The common belief in criminalization and legalization regimes is that sex work is unique among all forms of work; this view is solidly rooted in an archaic and sexist view of women as particularly fragile and vulnerable, and the “Swedish model” posits that paying for sex is a form of male violence against women. This is why only the act of payment is de jure prohibited: the woman is legally defined as being unable to give valid consent, just as an adolescent girl is in the crime of statutory rape. The man is thus defined as morally superior to the woman; he is criminally culpable for his decisions, but she is not. In one case, a 17-year-old boy (a legal minor in Sweden) was convicted under the law, thus establishing that in the area of sex, adult women are less competent than male children.
One would expect that feminists would be vehemently opposed to a law that so thoroughly infantilizes women, but it was first enacted in 1999 under pressure from state feminists; its radical feminist supporters in Sweden and other countries seem wholly oblivious to its insulting and demeaning assumptions about women’s agency. Nor is the damage caused by this remarkably bad legislation limited to dangerous precedent; despite unsupported claims by the Swedish government to the contrary, the law has been demonstrated to increase both violence and stigma against sex workers, to make it more difficult for public health workers to contact them, to subject them to increased police harassment and surveillance, to shut them out of the country’s much-vaunted social welfare system, and to dramatically decrease the number of clients willing to report suspected exploitation to the police (due to informants’ justified fear of prosecution). Furthermore, these laws don’t even do what they were supposed to do; neither the incidence of sex work (voluntary or coerced) nor the attitude of the public toward it has changed measurably in any country (Sweden, Norway and Iceland) where they have been enacted.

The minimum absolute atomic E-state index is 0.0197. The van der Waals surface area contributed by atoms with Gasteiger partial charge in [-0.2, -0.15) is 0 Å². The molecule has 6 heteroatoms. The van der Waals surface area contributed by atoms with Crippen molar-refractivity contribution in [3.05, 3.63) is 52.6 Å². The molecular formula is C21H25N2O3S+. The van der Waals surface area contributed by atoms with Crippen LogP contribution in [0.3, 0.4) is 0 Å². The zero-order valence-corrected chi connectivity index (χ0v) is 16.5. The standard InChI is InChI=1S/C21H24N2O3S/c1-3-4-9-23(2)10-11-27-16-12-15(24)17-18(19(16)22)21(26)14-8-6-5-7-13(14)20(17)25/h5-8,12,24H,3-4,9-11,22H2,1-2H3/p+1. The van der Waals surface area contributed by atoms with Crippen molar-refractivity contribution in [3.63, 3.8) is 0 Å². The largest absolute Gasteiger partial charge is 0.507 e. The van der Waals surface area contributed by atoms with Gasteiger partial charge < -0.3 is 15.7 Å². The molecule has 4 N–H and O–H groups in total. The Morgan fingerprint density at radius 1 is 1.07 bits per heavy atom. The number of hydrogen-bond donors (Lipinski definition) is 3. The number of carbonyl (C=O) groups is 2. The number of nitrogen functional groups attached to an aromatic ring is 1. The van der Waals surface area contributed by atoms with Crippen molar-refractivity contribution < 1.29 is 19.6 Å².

Yet despite this complete failure, Swedish-style rhetoric has been heavily marketed to other countries. In legalization regimes, the sales pitch is based in the same sort of carceral paternalism which is used to justify the drug war and supported by the same bogus “sex trafficking” claims which are being used to justify so much draconian legislation in the United States (despite the fact that Sweden found no effect on coerced prostitution, and a Norwegian study found that banning the purchase of sex had actually resulted in an increase in coercion). In criminalization regimes, “end demand” approaches (client-focused criminalization backed by Swedish-style rhetoric) are used to win the support of radical feminists, to blunt criticisms that criminalizing sex work disproportionately impacts women, and to win federal and private grants by disguising business-as-usual prostitution stings as “anti-sex trafficking operations.” But despite the hype, the truth is that even operations framed as “john stings” or “child sex slave rescues” end up with the arrest and conviction of huge numbers of women; for example, 97% of prostitution-related felony convictions in Chicago are of women, and 93% of women arrested in the FBI’s “Innocence Lost” initiatives are consensual adult sex workers rather than the coerced underage ones the program pretends to target. And it hardly seems necessary to call attention to the grotesque violations of civil liberties which are the inevitable result of any “war” on consensual behavior, whether it be paying for sex or using illegal substances.